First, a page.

Defendant RMG Technologies markets a software application known as the “Ticket Broker Acquisition Tool.”  The Court held, on the evidence before it, that this was likely to be found to be an automated device that assists its user in obtaining tickets from, among other sources, Ticketmaster.com   This finding was supported by evidence before the Court that several of defendant’s customers, from IP addresses assigned to defendant, had purchased large quantities of tickets, and had made large numbers of requests of tickets, in short time spans.  Indeed, plaintiff submitted evidence that defendant advertised its products as “letting you do the work of a dozen people at once.  Just enter the event information … and the moment the event goes on sale, Purchasemaster goes into action.” 

In describing its product for this lawsuit, defendant stated it was a device ‘geared for the purchase of tickets from a variety of websites  including … ticketmaster.com.’  In addition, defendant advertised its product as having ‘stealth technology [that] lets you hide your IP address, so you never get blocked by Ticketmaster.’

Ticketmaster claimed that defendant’s product enabled ticket brokers and others to purchase tickets to events from plaintiff Ticketmaster, and thereby prevented the public from purchasing those tickets.  To stop this from occurring, Ticketmaster commenced suit, charging defendant RMG, inter alia, with direct and contributory copyright infringement, violations of the Digital Millennium Copyright Act, and breach of the site’s Terms of Use.  Finding plaintiff likely to prevail on these claims, the Court issued a preliminary injunction, enjoining defendant from further marketing or using the challenged software applications.

Defendant Likely Infringes Ticketmaster’s Copyright In Website

The Court held that plaintiff was likely to prevail on claims of direct copyright infringement against defendant RMG as a result of its creation of copies of plaintiff’s copyrighted website in the RAM of its computers when it viewed plaintiff site.  Because such use was in excess of that authorized by the license granted by the site’s Terms of Use, and in a manner prohibited thereby, it was held likely to constitute copyright infringement.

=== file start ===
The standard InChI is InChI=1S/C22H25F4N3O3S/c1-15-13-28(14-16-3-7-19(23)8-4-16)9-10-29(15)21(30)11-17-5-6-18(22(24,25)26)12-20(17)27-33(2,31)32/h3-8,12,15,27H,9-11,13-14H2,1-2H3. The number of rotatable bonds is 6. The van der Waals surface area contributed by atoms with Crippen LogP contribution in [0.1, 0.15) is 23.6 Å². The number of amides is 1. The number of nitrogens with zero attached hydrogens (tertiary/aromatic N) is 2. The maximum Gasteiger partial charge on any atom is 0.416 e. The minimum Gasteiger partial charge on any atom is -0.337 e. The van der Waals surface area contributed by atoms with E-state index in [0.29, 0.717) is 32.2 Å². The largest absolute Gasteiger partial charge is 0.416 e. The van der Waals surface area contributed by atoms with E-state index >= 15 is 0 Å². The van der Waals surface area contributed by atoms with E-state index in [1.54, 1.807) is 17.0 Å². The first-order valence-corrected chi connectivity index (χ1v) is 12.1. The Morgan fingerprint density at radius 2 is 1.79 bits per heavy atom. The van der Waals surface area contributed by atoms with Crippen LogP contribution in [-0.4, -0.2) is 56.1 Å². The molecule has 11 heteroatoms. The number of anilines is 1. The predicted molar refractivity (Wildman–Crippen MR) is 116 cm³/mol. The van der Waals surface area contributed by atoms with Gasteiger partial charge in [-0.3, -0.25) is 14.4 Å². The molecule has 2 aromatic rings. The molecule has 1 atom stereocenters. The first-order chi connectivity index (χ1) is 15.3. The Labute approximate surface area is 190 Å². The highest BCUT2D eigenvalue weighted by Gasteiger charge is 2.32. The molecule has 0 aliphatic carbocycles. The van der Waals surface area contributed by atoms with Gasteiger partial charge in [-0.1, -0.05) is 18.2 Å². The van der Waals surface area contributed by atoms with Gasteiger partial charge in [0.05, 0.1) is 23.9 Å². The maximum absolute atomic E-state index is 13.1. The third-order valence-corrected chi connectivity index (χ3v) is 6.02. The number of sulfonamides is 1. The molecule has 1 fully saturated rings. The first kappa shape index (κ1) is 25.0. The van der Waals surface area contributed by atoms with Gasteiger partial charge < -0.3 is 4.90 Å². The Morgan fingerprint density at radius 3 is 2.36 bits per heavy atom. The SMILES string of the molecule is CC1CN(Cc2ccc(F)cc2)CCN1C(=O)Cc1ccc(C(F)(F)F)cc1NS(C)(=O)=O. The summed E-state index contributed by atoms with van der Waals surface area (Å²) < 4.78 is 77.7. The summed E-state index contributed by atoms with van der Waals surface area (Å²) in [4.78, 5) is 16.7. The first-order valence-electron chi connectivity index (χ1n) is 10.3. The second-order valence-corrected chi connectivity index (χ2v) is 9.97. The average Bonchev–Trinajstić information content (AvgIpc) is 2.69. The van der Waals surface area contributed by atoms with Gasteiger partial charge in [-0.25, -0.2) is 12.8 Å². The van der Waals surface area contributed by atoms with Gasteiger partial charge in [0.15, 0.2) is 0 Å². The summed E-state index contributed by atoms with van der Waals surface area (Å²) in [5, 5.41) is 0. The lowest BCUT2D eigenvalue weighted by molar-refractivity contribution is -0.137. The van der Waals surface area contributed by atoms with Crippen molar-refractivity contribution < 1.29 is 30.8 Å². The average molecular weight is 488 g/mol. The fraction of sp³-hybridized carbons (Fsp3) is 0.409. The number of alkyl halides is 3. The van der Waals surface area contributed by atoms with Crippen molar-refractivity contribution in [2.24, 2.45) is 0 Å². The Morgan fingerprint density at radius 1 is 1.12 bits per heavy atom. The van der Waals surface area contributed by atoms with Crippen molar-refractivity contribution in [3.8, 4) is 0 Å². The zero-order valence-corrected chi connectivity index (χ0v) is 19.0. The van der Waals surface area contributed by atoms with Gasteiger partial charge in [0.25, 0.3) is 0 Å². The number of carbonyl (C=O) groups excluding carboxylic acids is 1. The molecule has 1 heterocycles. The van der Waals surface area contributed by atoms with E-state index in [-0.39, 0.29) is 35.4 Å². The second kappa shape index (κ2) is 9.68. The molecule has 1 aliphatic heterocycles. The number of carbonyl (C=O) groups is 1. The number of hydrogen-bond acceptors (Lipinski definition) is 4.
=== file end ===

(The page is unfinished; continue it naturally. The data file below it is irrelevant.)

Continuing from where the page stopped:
The Court held that a website can be protected by applicable copyright laws.  Said the Court:

a website may constitute a work of authorship fixed in a tangible medium of expression …  Copyright protection for a website may extend to both the screen displays and the computer code for the website.

The Court further held that by viewing Ticketmaster’s site on a computer,  defendant RMG had created a copy of that copyrighted work.  Said the Court: 

Defendant does not contest that, as a technological question, whenever a webpage is viewed on a computer, a copy of the viewed page is made and stored on the viewer’s computer. … The copies of webpages stored automatically in a computer’s cache or random access memory (“RAM”) upon a viewing of the webpage fall within the Copyright Act’s definition of ‘copy.’

Defendant’s Use Exceeds License

Because such copying was done in connection with uses of the site prohibited by the site’s Terms of Use, it was likely to constitute copyright infringement.  The court held that the site’s Terms of Use constituted a license governing the permissible use of the copyrighted work in question – namely the Ticketmaster.com site.  These terms prohibit use of the site via an automated device, or for commercial purposes.  They further prohibit conduct, such as bypassing the CAPTCHA technology, that interferes with the proper working of the site.  By using the site in a manner that exceeds this license, the Court held defendant was likely to be found guilty of direct copyright infringement.  Said the Court:

When a licensee exceeds the scope of the license granted by the copyright holder, the licensee is liable for infringement. … Because the Court finds that Plaintiff has a strong likelihood of proving that Defendant violated ticketmaster.com’s Terms of Use by using automated devices, making excessive requests, and interfering with the proper working of the website when it used and/or designed applications that access ticketmaster.com, the Court finds plaintiff has a strong likelihood of succeeding on the merits of its claim for direct copyright infringement.

Defendant Likely Guilty Of Contributory Copyright Infringement